Rising damp or moisture in your home, cottage, apartment or cabin, is a problem sometimes visible only after several years, but can cause major problems and necessary repairs. Fortunately, you can avoid the problem and take measures to prevent moisture from being drawn up into your house and other buildings.
What is rising damp?
If you put a dry sponge on a damp surface, you will see how the sponge gets damp. The water from the soil is sucked into the sponge. This is exactly what we expect from a sponge. Unfortunately, a house or building on / in moist soil does the same: the moisture of the soil is sucked into the structure. This is called rising damp.
Rising damp occurs frequently in older buildings, but it is certainly advisable to look for moisture issues in modern constructions with, for example a concrete foundation, as well. In older buildings, the foundations are often mortared and no dense layers are applied to prevent rising damp. The stones and bricks are then directly or indirectly in contact with the groundwater, surface water or other moisture. By absorption, or so-called capillary action, the moisture is sucked in by the building materials. Rising damp is actually absorbed moisture. The way this happens is comparable with how a big tree manages to get the nutrients from the roots, to the leaves and twigs, in the treetop. With this much force, moisture can also be sucked up by your home or shed.
To which degree a building is sensitive to rising moisture, depends not only on the construction or the materials used. Also, the general humidity, the temperature, the possibility of evaporation, and isolation of, for example, crawl spaces play a role. Even the presence of salts in the building materials and changes in groundwater levels influence rising damp problems.
This automatically means a moisture problem can also develop later. If there are initially no moisture problems, a change in the environment can still cause problems with rising damp. You can think of changes in the sewer, your garden – or even the neighbors – that is reconstructed with another drainage channel as a result of a new extension to the house.
You can notice it when construction materials of the house absorb moisture. Of course, wet spots, which are not the result of a leakage but are caused by rising damp from the soil, can arise. There may be mold and mildew growing, and it can even affect furniture, there may be a musty smell and paint, plaster layers, wallpaper and other furnishings can come off.
But in fact, these issues are only symptoms of the problem. More serious is the building materials and construction could ultimately be irreparably damaged. Not only directly because of the degradation of building materials by the moisture, but also due to algae and fungi which are fed by the moisture and affect timber structures and other load-bearing components.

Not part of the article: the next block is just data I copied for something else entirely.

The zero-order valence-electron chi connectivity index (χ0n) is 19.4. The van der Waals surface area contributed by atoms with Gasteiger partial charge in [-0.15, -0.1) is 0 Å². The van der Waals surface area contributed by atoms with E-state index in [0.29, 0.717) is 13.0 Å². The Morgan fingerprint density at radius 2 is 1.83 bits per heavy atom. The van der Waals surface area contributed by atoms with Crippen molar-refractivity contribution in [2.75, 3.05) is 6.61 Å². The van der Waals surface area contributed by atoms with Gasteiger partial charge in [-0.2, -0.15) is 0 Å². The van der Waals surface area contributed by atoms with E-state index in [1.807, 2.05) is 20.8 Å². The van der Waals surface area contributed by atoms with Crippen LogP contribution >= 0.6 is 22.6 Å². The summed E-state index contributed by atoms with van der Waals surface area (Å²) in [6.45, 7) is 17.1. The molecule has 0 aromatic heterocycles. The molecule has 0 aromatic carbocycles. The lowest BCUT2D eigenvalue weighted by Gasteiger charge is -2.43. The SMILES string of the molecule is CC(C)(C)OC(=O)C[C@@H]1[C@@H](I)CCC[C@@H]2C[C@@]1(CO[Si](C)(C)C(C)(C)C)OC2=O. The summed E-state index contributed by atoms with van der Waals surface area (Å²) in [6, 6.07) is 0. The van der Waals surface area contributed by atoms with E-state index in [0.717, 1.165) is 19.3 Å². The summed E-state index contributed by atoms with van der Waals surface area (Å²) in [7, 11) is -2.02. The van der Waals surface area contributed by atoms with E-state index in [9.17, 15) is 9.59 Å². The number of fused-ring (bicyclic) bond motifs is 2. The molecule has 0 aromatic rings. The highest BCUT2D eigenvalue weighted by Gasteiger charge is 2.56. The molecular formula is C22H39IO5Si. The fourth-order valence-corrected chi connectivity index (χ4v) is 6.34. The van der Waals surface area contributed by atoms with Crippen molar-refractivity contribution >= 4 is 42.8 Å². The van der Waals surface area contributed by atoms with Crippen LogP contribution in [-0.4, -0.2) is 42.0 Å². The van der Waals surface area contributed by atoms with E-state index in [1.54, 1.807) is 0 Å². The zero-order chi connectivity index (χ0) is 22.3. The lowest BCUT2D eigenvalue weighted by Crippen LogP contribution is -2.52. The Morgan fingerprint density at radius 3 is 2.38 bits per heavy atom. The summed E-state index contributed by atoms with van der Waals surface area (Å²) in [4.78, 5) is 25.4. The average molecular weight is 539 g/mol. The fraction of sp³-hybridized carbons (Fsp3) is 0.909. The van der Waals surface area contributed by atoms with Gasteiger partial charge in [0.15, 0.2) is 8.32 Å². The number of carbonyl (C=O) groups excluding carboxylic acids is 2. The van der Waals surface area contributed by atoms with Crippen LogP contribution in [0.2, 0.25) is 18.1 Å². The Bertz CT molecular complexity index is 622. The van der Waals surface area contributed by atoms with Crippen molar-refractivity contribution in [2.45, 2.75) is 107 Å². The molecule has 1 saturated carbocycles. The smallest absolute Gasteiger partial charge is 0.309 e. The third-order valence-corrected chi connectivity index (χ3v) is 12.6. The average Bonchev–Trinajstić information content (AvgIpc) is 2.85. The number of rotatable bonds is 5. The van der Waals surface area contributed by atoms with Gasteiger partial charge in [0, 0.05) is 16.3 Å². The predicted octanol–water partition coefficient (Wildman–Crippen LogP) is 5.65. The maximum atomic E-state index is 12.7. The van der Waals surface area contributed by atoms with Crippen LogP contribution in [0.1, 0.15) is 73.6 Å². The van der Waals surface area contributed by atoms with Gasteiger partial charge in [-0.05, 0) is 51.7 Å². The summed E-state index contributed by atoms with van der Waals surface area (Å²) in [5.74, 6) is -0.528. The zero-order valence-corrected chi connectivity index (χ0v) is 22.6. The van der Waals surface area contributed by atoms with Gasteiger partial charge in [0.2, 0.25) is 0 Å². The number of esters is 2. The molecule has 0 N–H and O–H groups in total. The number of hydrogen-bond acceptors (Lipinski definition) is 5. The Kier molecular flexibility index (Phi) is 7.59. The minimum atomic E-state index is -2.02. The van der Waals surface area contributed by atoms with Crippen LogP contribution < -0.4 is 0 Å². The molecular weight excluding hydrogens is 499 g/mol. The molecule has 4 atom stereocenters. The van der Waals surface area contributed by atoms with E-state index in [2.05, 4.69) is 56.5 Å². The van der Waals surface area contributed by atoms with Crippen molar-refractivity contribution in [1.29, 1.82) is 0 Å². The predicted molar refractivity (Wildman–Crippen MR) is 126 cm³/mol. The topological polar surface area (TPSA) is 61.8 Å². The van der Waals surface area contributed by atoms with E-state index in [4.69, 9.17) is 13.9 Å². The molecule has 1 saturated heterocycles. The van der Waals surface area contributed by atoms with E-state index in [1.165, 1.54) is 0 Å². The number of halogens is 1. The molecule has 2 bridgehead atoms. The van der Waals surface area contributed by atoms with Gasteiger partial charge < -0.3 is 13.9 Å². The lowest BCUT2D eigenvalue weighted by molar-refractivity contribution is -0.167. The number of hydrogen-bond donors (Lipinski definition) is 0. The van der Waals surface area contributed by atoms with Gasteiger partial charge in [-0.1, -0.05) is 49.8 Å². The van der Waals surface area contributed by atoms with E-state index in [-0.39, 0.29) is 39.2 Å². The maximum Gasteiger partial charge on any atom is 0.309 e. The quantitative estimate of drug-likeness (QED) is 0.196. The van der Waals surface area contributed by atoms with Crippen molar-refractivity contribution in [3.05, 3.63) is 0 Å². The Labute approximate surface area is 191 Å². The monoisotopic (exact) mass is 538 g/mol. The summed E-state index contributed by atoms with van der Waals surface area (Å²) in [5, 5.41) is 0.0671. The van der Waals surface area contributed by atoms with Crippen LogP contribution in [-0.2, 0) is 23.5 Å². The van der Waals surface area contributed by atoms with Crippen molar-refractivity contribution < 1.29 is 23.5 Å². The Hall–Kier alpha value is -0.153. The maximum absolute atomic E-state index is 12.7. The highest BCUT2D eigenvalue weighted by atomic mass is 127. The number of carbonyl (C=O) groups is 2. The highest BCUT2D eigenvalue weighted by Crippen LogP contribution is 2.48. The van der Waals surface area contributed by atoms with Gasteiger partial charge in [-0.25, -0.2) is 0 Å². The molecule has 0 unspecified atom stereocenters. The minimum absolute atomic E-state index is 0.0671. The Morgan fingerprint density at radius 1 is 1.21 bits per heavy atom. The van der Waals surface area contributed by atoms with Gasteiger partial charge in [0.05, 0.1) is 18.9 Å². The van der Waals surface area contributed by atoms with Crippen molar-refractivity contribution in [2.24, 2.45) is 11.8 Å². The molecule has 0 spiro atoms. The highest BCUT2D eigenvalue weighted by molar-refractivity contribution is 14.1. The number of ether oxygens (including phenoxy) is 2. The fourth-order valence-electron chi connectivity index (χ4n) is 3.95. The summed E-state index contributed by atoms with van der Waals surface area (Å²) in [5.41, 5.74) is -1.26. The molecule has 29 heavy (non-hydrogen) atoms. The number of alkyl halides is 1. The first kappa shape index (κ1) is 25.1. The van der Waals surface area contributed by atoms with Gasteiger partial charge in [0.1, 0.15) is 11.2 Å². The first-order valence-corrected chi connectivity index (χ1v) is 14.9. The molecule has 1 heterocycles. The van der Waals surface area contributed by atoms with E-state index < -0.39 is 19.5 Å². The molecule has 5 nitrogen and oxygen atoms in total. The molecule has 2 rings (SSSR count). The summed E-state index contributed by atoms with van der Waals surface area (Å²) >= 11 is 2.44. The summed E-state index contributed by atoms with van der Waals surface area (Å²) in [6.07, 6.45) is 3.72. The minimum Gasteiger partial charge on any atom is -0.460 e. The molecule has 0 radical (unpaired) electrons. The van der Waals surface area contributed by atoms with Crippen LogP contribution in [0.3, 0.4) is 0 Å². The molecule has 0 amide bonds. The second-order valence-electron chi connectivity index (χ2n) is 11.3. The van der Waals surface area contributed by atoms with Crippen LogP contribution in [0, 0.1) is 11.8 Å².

Prevent rising damp
Obviously, you want to prevent moisture from damaging your house, shed or cabin. The best prevention however, starts at the construction of the building itself, where many measures can be taken to prevent groundwater and other fluids to cause problems. Of course it is also important to understand the water management in and around the building. Issues, such as the drainage of rainwater, possible leaks, and any changes in the groundwater, are worth knowing about.
Additionally, you can prevent damage in existing buildings by using tools that will make your building watertight, and prevent moisture from penetrating through these materials.
For example, use Permacon. This product makes foundations and other structures completely waterproof and stops rising moisture. It is great for treating rising damp problems. At the same time Permacon prevents decay and stops fungi and algae from growing. The product can be used on all types of old and new concrete, brick, stone, limestone, gypsum and terracotta. It can also be used for pavements and walls.
Permacon is environmentally friendly and is a permanent solution to rising damp issues. The liquid is colorless, based on water, and is ideal for do-it-yourselfers. For larger jobs, you can use an ordinary low pressure spray like you use in the garden. For smaller surfaces and applications you can use a brush.
Rising damp is a problem with a solution
Moisture problems in houses and other buildings, are part of our climate. If we don’t do anything to prevent this, these problems can cause damage to the house and furniture. Fortunately, you can easily prevent moisture damage with Permacon. Permacon waterproofs concrete and stone, and prevents rising damps. Permacon is environmentally friendly, easy to apply and protects your home, cottage or shed against moisture absorption.